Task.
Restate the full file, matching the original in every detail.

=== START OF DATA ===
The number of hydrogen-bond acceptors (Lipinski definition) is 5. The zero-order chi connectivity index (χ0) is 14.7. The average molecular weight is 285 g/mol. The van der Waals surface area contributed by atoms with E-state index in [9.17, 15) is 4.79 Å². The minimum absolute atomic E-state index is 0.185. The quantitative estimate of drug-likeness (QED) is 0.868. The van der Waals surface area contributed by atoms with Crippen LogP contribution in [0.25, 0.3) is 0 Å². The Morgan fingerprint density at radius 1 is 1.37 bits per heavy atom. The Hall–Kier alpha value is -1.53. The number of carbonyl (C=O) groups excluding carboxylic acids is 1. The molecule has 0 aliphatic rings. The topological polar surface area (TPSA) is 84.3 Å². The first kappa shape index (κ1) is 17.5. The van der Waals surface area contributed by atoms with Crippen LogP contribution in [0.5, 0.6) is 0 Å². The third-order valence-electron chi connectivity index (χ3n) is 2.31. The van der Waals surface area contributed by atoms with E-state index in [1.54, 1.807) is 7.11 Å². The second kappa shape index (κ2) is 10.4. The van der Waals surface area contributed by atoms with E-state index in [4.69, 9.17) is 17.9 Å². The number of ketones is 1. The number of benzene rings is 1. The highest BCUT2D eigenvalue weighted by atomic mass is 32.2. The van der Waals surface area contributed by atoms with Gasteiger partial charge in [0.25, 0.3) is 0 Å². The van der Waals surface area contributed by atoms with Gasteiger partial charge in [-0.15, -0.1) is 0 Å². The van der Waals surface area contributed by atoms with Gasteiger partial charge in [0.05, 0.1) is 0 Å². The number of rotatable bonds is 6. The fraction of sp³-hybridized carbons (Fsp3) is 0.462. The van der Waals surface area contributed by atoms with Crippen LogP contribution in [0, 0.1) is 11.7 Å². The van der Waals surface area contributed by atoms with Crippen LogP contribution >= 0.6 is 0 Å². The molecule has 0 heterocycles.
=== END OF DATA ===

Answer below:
The number of hydrogen-bond acceptors (Lipinski definition) is 5. The zero-order chi connectivity index (χ0) is 14.7. The average molecular weight is 285 g/mol. The van der Waals surface area contributed by atoms with E-state index in [9.17, 15) is 4.79 Å². The minimum absolute atomic E-state index is 0.185. The quantitative estimate of drug-likeness (QED) is 0.868. The van der Waals surface area contributed by atoms with Crippen LogP contribution in [0.25, 0.3) is 0 Å². The Morgan fingerprint density at radius 1 is 1.37 bits per heavy atom. The Hall–Kier alpha value is -1.53. The number of carbonyl (C=O) groups excluding carboxylic acids is 1. The molecule has 0 aliphatic rings. The topological polar surface area (TPSA) is 84.3 Å². The first kappa shape index (κ1) is 17.5. The van der Waals surface area contributed by atoms with Crippen LogP contribution in [0.5, 0.6) is 0 Å². The third-order valence-electron chi connectivity index (χ3n) is 2.31. The van der Waals surface area contributed by atoms with E-state index in [1.54, 1.807) is 7.11 Å². The second kappa shape index (κ2) is 10.4. The van der Waals surface area contributed by atoms with E-state index in [4.69, 9.17) is 17.9 Å². The number of ketones is 1. The number of benzene rings is 1. The highest BCUT2D eigenvalue weighted by atomic mass is 32.2. The van der Waals surface area contributed by atoms with Gasteiger partial charge in [0.25, 0.3) is 0 Å². The van der Waals surface area contributed by atoms with Gasteiger partial charge in [-0.15, -0.1) is 0 Å². The van der Waals surface area contributed by atoms with Gasteiger partial charge in [0.05, 0.1) is 0 Å². The number of rotatable bonds is 6. The fraction of sp³-hybridized carbons (Fsp3) is 0.462. The van der Waals surface area contributed by atoms with Crippen LogP contribution in [0, 0.1) is 11.7 Å². The van der Waals surface area contributed by atoms with Crippen LogP contribution >= 0.6 is 0 Å². The molecule has 0 heterocycles.